On March 10, 1941, 13 firefighters in Brockton, Massachusetts,
lost their lives while attempting to douse the flames that
razed the city’s historic Strand Theater. Though that
tragedy represented one of the largest firefighter losses
in the country -- the second largest until September 11, 2001
-- no monument or memorial has ever been created to honor
those who died. The mayor’s office and the city’s
firefighters want to change that.
When Elliot Offner, Andrew M.
Mellon Professor in the Humanities and Art, received a visit
last May from a troop of firefighters from Brockton, a suburban
city south of Boston, he liked them right away.
had been asked to assist the mayor’s office and the
city’s firefighters in coordinating the creation of
a monument to honor its 13 firefighters killed in the tragic
Strand Theater fire, and the group had come to view some of
“I had half the fire department
here,” says Offner in his Hillyer Hall studio. “They
were inspiring. My wife and I just love these guys.”
When the city asked Offner to consider creating a sculpture
to honor the fallen firefighters, he accepted. After seeing
a few renderings of the proposed sculpture, city officials
settled on one with a lone, grieving firefighter sitting amid
13 empty helmets strewn about black granite steps.
“They claim they were thrilled with this drawing,”
says Offner. “This has been a very moving experience.”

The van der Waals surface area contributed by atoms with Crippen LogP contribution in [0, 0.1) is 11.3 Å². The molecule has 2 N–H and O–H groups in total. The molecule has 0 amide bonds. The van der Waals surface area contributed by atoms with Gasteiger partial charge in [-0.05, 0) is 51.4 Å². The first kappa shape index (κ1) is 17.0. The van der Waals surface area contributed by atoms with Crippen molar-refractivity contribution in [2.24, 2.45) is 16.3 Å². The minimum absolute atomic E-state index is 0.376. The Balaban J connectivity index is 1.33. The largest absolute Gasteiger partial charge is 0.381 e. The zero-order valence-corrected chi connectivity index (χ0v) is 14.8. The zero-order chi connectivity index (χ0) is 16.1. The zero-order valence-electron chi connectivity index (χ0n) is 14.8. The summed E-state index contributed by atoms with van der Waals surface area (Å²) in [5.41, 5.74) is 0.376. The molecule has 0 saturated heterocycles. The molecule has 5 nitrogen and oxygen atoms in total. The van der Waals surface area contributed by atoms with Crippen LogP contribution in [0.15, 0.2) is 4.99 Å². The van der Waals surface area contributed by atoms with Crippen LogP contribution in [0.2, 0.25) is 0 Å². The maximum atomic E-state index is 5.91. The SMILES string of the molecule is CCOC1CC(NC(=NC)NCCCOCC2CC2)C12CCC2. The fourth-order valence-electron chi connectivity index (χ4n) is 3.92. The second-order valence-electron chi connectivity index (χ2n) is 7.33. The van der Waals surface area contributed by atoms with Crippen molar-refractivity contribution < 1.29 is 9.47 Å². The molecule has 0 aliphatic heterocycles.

For now, the city is attempting to raise the funds necessary
to create the work, soliciting residents and businesses in
Brockton. Offner estimates it will take around $150,000 to
pay for costs, such as a concrete base sheathed in granite
with bronze sculptures.
Once a design is approved and
funds are raised, the monument would take Offner about a year
to complete, he says.
Offner, who serves as president
of the National Sculpture Society, often accepts commissions
from groups or people who have seen his works around the country.
Some of his works are in the permanent collection of the Hirshhorn
Museum and Sculpture Garden in Washington, D.C., and the Brooklyn
Museum. His public sculptures include the Holocaust Memorial
at St. John the Divine Cathedral in New York City and the
National Association of Letter Carriers Monument in Milwaukee.
But the Brockton monument is different, he says. Anne McCormack
’88, an Ada Comstock Scholar and a former student of
Offner’s who is the city’s director of cultural
affairs, spearheaded the effort to involve him. His fondness
for McCormack played a big part in Offner’s acceptance
to create the memorial, he says. “Anne is a very nice
person,” he says, “a wonderful person.”
Though it happened more than
60 years ago, the Strand Theater fire still evokes emotion
among the city’s residents. The fire seemed under control,
according to reports, until the roof and a balcony of the
building collapsed, trapping the firefighters underneath.
Twelve firefighters died in the fire, and another a few days
“When you talk to people
who were alive at the time of the fire, they remember it as
if it were yesterday,” said McCormack in the Brockton
Enterprise newspaper. “The memorial will honor all former
firefighters and those who are firefighters today.”
When completed, the Brockton
memorial will be 17 feet long, 8.5 feet wide and more than
6 feet high. The city intends to construct the memorial near
its City Hall building, which is close to where the Strand
Theater once stood.